As for his duties, he is considered as the only provider for the family, and as the guardian, he has to take care of his wife and children. As for husband's rights, he has to be sexually and emotionally satisfied by his wife. Also, as the manager of the family, the husband is to be obeyed.
Wife and children must recognize the role of man in the family for the family to stay on the right track. However, man is to provide whatever means possible to fulfill his wife's and children’s needs emotionally and economically.
- Mustadrak, vol 2, p 550.
- Mutahhari Murtadha, The Rights of Women in Islam
- Almizan, Tafir, Vol 16. Sura Rum, verse 21
- The Importance of Marriage in Islam’,
“Your Lord has decreed that you shall not worship anyone except Him, and He has enjoined kindness to parents. Should they reach old age at your side one of them or both do not say to them," Fie!" And do not chide them, but speak to them noble words” (17:23). Sitting on the porch of her house, with a deep frown on her face, she seemed absorbed by some unending thoughts. She did not know where she was, neither the boy who was so kindly and attentively taking care of her like a kind nurse, nor the deep unknown feeling that steered within her when he helped her. The only thing she remembered, was that her beloved husband had died and she was left alone.
It had been so many years since the mirror in her room reflected the view of a white-haired, withered, old woman sitting in a wheelchair. But still, she wanted to solve the mystery of the boy’s identity. “Someone must have hired him to take care of me,” she thought. “But who? I’m sure I have no one.”
Instantly, the door of the house opened, and the mysterious young nurse appeared, wearing a big and cheerful smile and a warm, loving look on his face [i][ii] . He had brought her pills. As usual, he put the pills one by one and patiently in her mouth and gave her water to swallow them.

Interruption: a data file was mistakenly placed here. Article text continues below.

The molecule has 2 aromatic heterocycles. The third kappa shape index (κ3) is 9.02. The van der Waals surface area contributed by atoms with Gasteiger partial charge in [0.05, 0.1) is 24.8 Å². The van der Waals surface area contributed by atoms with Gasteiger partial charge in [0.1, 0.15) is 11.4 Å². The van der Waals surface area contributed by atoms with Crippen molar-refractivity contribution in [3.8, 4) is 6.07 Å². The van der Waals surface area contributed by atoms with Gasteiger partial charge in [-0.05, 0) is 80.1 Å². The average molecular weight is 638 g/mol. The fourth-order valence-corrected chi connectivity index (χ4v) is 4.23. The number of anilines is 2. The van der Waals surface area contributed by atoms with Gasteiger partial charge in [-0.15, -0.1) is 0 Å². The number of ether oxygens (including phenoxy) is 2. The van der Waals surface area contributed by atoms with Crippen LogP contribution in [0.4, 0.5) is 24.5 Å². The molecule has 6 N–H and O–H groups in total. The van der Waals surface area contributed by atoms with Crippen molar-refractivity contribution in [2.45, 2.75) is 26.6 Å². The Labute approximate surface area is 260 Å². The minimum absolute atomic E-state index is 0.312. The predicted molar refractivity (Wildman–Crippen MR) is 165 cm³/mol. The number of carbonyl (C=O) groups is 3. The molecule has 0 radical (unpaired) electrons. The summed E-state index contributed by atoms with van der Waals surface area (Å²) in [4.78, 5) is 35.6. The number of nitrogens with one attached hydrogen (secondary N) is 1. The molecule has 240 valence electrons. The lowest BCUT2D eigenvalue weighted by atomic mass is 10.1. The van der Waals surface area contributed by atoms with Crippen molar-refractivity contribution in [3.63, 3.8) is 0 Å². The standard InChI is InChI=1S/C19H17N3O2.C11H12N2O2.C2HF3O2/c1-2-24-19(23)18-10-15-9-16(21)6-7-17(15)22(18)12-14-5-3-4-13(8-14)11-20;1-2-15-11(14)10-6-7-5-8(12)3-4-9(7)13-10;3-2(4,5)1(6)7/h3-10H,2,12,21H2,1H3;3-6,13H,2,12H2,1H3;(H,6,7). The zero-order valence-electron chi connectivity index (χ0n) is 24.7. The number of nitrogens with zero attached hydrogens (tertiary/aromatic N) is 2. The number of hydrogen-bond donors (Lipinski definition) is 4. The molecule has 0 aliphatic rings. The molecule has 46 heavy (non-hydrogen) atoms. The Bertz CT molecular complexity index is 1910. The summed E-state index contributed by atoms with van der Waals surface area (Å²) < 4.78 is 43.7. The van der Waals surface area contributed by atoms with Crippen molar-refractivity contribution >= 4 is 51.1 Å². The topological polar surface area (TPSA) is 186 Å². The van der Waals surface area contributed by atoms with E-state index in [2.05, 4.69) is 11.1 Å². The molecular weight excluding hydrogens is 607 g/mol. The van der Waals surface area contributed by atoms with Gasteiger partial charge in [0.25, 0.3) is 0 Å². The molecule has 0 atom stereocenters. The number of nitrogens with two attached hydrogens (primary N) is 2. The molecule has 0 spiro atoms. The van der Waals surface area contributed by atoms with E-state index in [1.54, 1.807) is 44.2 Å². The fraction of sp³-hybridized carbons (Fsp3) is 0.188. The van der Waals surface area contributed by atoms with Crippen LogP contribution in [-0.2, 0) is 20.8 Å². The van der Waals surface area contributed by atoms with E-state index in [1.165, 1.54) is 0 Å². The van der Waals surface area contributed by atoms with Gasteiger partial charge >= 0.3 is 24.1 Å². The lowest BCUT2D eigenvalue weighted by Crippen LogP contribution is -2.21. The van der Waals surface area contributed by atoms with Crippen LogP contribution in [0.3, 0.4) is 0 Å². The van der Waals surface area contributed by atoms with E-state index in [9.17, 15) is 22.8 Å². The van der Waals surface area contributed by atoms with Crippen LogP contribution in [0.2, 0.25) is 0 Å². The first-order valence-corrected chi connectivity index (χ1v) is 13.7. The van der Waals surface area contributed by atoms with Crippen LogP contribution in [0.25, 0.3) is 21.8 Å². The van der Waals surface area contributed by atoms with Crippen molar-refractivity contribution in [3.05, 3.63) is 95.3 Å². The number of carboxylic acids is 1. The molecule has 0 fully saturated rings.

Then kissed her on the forehead and hugged her tightly. She remembered the days when she did not feel good. When she shouted and cursed him violently. She also remembered his patient face at those moments, when he was trying so hard to hold back his tears, taking her hands and kissing them. “What kind of a nurse is he?” she wondered. Respect was an inseparable part of his behavior toward her, always observing not to raise his voice, not to walk ahead of her, and not to act in a way that would make her feel ashamed and humiliated [iii] .
She did not remember if she had ever asked him who he was. So, she gathered her courage to ask and went inside. Entering the house, she saw a man sitting on the couch, arguing on an apparently serious matter with her nurse. “Let’s not bother them,” she thought and turned her wheelchair toward her room, but suddenly something caught her attention.
The man was shouting so she could not help hearing his words: “she does not remember you, not even your name and you are wasting your time here nursing her? What about your job? You are a successful manager for GOD’s sake!” The old woman turned to the boy to see his face. For the first time, she saw the look of rage in him: “She doesn’t, but I do. She is my mother, and I will take care of her to my last breath. “For the record, I became what you say I am, because of her.”
He suddenly felt the weight of the old woman’s look on him. Tears fell on her cheeks irresistibly. After all, the mystery had been solved: her kind and a generous nurse was her loving son, her one and only child.
The next day, when she woke up, the first thing she wanted to see was the face of her nurse, his smile, his kind look. She did not know his name or that why he was there, but she felt sure that her patient, loving and a nice nurse would never ever leave her alone.
[i]. The Messenger of Allah (peace be upon him and his family) said: “Every righteous child who casts a look of mercy and affection upon his parents shall be granted, for every look of his, Rewards equivalent to that of an accepted Hajj.”
[ii]. The Messenger of Allah (peace be upon him and his family) has said: “The look of a child towards his parents out of love for them is an act of worship.”
[iii]. Imam as-Sadiq (peace be upon him) has said (in regards to one’s parents): “Do not cast your gaze upon them except with love and compassion; do not raise your voice above theirs; do not raise your hands above theirs; do not walk ahead of them.”
- 'Allama Majlisi, Bihar al-Anvar, V. 74, p. 73
- ibid, V. 74, P. 79